Security on DVD players


Most DVD-Video titles use Content Scrambling System (CSS) encryption, which is intended to discourage people from making perfect digital copies to another medium or from bypassing the region control mechanism (see below). Discs can also specify that the player use Macrovision, an analog anti-copying mechanism that prevents the consumer from copying the video onto a VCR tape by using a deliberately-defective signal which may also cause problems for some projection TV's as well as older television models. This alone would not prevent the duplication of DVDs in their entirety without decrypting the data, given suitable equipment, although "consumer-grade" DVD writers deny this ability by refusing to duplicate the tracks on the disc which contain the decryption keys.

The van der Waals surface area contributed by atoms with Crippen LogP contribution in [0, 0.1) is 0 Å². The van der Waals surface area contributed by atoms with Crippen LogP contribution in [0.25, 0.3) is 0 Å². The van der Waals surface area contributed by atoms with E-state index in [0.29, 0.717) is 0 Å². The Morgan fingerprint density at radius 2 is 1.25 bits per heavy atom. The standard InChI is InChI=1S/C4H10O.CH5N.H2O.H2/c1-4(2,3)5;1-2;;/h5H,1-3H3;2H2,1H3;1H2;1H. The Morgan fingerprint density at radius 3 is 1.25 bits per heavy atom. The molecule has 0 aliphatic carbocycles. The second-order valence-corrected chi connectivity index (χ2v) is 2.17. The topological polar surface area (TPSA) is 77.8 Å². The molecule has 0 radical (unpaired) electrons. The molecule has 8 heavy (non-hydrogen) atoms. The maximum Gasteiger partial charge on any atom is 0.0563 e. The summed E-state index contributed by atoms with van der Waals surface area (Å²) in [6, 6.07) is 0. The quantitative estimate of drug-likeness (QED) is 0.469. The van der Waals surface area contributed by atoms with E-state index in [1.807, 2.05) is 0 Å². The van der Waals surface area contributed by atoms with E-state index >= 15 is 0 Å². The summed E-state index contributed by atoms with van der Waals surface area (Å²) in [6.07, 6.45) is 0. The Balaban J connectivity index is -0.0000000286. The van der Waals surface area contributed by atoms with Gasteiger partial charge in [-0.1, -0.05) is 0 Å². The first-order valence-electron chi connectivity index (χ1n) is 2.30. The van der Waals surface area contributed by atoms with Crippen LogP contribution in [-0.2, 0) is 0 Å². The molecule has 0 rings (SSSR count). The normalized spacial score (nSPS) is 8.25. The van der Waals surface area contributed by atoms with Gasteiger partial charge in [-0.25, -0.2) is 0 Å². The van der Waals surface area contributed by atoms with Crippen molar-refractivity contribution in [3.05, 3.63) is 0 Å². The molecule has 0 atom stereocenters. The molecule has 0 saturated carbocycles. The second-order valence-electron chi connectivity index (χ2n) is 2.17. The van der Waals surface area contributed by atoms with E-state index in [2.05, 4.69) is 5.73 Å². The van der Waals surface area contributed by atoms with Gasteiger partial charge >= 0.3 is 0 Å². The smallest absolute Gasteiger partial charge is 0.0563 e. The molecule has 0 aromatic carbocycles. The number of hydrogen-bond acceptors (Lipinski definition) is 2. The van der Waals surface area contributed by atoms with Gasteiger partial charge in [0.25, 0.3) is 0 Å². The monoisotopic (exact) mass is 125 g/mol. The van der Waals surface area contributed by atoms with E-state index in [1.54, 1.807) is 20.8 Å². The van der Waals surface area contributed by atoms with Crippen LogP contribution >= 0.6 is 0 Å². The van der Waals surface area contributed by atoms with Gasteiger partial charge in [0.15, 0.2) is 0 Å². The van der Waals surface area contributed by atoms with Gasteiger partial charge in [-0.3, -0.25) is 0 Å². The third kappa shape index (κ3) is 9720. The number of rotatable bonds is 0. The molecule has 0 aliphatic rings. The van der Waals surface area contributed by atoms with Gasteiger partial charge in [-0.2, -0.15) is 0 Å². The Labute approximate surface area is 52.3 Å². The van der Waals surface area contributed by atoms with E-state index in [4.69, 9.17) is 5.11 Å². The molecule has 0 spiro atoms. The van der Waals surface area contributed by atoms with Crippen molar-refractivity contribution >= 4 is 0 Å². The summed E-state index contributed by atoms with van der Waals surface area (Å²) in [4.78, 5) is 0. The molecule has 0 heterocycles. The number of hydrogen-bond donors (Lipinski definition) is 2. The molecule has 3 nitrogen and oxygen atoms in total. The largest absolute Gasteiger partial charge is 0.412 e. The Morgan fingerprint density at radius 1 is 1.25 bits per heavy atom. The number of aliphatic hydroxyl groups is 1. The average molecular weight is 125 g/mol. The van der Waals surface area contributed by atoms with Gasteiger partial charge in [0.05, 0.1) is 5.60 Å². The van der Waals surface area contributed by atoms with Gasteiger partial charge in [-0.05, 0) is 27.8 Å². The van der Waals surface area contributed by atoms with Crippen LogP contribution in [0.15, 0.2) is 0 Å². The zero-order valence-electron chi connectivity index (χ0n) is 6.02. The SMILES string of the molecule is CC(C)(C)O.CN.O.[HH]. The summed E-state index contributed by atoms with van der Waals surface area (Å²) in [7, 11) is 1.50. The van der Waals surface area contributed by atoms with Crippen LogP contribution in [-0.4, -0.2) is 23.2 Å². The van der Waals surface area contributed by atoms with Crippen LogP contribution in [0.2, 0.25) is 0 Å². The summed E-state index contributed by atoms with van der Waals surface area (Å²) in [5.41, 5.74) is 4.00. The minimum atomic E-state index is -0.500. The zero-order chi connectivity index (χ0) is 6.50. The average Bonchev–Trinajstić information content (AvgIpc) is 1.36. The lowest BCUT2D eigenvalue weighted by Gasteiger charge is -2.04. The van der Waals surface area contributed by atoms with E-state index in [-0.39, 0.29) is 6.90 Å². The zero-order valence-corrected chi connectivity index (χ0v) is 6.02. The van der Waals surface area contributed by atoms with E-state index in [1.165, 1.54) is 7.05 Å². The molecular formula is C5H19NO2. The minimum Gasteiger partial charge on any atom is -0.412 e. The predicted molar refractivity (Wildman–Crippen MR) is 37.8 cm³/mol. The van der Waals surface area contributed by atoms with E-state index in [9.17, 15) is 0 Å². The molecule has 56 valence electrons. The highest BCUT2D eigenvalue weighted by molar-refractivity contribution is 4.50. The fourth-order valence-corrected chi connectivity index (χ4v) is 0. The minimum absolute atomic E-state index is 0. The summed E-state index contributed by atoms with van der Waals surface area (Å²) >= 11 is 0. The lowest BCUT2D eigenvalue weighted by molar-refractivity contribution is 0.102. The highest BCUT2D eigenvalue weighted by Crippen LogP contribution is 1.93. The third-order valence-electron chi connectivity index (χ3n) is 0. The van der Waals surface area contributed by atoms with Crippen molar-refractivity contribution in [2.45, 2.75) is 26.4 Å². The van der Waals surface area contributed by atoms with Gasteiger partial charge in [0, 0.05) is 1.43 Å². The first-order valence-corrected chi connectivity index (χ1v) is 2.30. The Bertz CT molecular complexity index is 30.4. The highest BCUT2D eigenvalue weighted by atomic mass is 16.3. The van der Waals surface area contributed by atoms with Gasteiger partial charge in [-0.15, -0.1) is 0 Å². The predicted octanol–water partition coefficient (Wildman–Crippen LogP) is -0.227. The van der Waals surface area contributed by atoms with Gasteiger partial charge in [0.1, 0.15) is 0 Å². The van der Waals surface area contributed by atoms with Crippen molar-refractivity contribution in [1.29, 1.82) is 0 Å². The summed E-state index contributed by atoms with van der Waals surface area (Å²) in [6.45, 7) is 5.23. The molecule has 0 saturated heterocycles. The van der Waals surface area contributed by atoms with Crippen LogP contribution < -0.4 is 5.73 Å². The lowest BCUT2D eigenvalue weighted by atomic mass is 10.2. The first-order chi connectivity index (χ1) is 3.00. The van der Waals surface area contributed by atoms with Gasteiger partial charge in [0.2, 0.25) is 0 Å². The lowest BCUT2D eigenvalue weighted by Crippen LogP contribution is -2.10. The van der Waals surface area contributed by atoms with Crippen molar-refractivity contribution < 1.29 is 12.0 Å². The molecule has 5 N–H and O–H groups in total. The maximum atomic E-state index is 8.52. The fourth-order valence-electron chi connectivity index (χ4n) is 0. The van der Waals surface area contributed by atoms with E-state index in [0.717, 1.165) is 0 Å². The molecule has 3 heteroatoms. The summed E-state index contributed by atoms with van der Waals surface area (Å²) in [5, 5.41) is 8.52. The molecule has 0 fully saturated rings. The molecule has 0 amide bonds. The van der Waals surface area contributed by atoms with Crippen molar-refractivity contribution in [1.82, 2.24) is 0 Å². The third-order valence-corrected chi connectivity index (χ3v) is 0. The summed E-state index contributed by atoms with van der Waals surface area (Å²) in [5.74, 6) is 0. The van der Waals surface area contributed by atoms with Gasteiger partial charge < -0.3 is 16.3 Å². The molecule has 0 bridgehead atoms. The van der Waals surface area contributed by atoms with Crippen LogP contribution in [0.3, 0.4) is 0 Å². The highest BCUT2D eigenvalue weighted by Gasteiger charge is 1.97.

The CSS system has caused problems for the inclusion of DVD players in strictly open source operating systems, since open source player implementations can not officially obtain access to the decryption keys or license the patents involved in the CSS system. Proprietary software players may also be difficult to find on some platforms. However at least one successful effort has been made to write a decoder by reverse engineering, resulting in DeCSS. This has led to long-running legal battles and the arrest of some of those involved in creating or distributing the DeCSS code, through the use of the U.S. Digital Millennium Copyright Act, on the grounds that such software could also be used to facilitate unauthorized copying of the data on the discs.